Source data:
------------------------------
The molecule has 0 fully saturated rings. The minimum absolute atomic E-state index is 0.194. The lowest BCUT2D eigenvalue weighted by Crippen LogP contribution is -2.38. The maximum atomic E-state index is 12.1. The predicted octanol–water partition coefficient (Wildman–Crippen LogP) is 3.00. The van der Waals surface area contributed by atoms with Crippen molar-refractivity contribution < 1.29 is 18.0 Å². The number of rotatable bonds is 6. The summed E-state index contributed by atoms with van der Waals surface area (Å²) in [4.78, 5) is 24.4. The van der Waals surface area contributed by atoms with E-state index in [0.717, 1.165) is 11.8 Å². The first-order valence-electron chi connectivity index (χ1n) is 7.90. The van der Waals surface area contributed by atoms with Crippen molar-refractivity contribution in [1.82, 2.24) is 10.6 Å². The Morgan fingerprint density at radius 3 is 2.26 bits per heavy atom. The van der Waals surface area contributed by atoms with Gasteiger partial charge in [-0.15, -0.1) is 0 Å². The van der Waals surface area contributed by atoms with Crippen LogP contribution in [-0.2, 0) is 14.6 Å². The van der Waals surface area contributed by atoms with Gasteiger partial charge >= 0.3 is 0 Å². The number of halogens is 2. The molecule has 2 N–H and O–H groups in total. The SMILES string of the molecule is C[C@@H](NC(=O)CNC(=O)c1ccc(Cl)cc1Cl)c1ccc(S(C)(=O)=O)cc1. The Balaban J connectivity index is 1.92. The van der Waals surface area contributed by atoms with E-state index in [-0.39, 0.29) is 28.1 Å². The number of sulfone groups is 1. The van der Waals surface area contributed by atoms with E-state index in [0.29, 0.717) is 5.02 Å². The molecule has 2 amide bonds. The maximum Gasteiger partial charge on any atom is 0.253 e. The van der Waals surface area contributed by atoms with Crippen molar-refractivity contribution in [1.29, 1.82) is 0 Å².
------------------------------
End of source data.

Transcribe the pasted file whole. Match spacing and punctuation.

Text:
The molecule has 0 fully saturated rings. The minimum absolute atomic E-state index is 0.194. The lowest BCUT2D eigenvalue weighted by Crippen LogP contribution is -2.38. The maximum atomic E-state index is 12.1. The predicted octanol–water partition coefficient (Wildman–Crippen LogP) is 3.00. The van der Waals surface area contributed by atoms with Crippen molar-refractivity contribution < 1.29 is 18.0 Å². The number of rotatable bonds is 6. The summed E-state index contributed by atoms with van der Waals surface area (Å²) in [4.78, 5) is 24.4. The van der Waals surface area contributed by atoms with E-state index in [0.717, 1.165) is 11.8 Å². The first-order valence-electron chi connectivity index (χ1n) is 7.90. The van der Waals surface area contributed by atoms with Crippen molar-refractivity contribution in [1.82, 2.24) is 10.6 Å². The Morgan fingerprint density at radius 3 is 2.26 bits per heavy atom. The van der Waals surface area contributed by atoms with Gasteiger partial charge in [-0.15, -0.1) is 0 Å². The van der Waals surface area contributed by atoms with Crippen LogP contribution in [-0.2, 0) is 14.6 Å². The van der Waals surface area contributed by atoms with Gasteiger partial charge >= 0.3 is 0 Å². The number of halogens is 2. The molecule has 2 N–H and O–H groups in total. The SMILES string of the molecule is C[C@@H](NC(=O)CNC(=O)c1ccc(Cl)cc1Cl)c1ccc(S(C)(=O)=O)cc1. The Balaban J connectivity index is 1.92. The van der Waals surface area contributed by atoms with E-state index in [-0.39, 0.29) is 28.1 Å². The number of sulfone groups is 1. The van der Waals surface area contributed by atoms with E-state index in [0.29, 0.717) is 5.02 Å². The molecule has 2 amide bonds. The maximum Gasteiger partial charge on any atom is 0.253 e. The van der Waals surface area contributed by atoms with Crippen molar-refractivity contribution in [1.29, 1.82) is 0 Å².